In the pulse diagram of FIG. 7 it is assumed that upon occurrence of the next pulse B this pulse A is also being properly evaluated, and in fact the situation is shown in which the punching (cutting of a disc and removal thereof is completed even prior to the termination of this particular B pulse. Thismeans, that now C and correspondingly D will appear prior to the difierentiated trailing edge of B. There now will only be a short output at flip flop 53, because D (output of flip flop 51) appeared first and immediately upon occurrence of the output of flip flop 53, and gate 52 responds, turning offagain fiip flop 53 and calling on the next pulse A, which may be called A In the meantime a delayed pulse A appeared at the output side of monostable vibrator 46 but this remains ineffective since gate 47 was blocked immediately upon occurrence of C and D.
Assuming that this last mentioned call pulse from flip flop 52 results in no pulse A (A then the next pulse B (photocell 28-disc 27) still prepares gate 41, but the A input thereof remains de-activated, gate 41 remains open but no punching occurs. There will'now be no pulse C since no paper was removed obstructing the light path from lamp 18. However, since there was no A bit pulse, flip flop 51 still remains in the on-state continuing to produce D. This is indeed correct, because pulses C and D are to indicate that the respectively last punching step has been carried out properly, and this particular result remains true regardless for how long no new A will appear. Thus, the effect of a C must remain as a continuous D until another A to be punched appears. And gate 47 remains blocked as long as D stays on and as long as no D appears, no E pulse will result even though there is no new C pulse.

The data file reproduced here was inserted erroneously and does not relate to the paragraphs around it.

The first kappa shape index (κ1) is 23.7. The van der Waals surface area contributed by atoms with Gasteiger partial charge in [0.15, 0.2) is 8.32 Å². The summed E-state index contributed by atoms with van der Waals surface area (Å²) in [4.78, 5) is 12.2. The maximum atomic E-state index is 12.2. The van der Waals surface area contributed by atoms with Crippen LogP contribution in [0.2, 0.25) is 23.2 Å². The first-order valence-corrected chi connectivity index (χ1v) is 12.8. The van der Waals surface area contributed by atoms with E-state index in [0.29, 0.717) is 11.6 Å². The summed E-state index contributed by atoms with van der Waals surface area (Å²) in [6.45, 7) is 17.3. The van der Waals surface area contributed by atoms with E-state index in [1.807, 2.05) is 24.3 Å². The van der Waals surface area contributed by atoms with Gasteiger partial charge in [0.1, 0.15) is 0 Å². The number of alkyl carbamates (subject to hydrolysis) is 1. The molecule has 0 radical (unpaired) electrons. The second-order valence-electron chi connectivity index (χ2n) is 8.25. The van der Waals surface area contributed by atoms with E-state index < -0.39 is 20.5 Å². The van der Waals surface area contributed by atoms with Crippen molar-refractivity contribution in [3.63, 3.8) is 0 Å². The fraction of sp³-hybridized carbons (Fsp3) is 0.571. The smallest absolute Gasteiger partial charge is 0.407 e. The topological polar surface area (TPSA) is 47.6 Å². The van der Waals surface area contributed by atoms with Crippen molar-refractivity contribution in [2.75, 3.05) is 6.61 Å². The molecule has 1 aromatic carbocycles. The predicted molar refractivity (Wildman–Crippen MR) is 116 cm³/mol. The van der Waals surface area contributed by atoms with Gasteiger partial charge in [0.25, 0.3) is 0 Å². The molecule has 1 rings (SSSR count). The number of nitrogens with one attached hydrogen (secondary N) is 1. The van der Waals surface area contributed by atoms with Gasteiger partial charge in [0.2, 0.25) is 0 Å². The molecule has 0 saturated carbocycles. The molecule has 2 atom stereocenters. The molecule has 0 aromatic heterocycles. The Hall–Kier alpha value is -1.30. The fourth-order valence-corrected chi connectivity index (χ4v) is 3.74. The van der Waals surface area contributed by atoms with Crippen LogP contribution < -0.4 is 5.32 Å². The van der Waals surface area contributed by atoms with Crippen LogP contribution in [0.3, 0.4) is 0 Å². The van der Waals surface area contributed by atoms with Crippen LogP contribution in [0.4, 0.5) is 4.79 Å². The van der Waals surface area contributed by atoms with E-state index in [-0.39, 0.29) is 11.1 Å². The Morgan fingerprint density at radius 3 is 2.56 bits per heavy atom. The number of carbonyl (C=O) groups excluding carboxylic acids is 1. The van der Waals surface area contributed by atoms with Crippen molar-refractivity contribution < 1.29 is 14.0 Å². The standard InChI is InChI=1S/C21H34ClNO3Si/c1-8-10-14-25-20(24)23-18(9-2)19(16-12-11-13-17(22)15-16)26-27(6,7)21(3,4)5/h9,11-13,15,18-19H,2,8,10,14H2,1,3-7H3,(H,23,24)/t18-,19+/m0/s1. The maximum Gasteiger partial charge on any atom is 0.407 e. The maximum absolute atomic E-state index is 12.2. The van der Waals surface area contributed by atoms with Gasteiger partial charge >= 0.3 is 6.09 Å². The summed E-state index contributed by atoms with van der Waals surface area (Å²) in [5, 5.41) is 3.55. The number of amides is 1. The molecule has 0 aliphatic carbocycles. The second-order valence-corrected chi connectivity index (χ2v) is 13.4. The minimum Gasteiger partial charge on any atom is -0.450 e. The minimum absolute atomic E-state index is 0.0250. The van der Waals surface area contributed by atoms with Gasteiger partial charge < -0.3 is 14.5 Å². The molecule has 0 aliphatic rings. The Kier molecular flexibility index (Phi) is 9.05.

Coupling 22 thus remains activated. The pulse B which caused opening of gate 41 without initiating H.F. transmission because there was no A pulse, still has its trailing edge differentiated. This differentiated trailing edge of B causes flip flop 53 to be turned on so that input terminal 52b is newly activated. Since 52a did remain activated, the output of and gate 52 can call on the next pulse A, if any.
Assuming there is a next pulse A both flip flops 51 and 53 will then be reset (closed) as aforedesrcribed, and the A terminal of gate 41 will be activated, and the and gate 47 opened. The next B pulse opens gate 41 and sparking occurs again at edges 4-7.
Assuming now, that for some reason the disc thus cut in the web is not removed, or not properly being cut or the like, no pulse C will occur.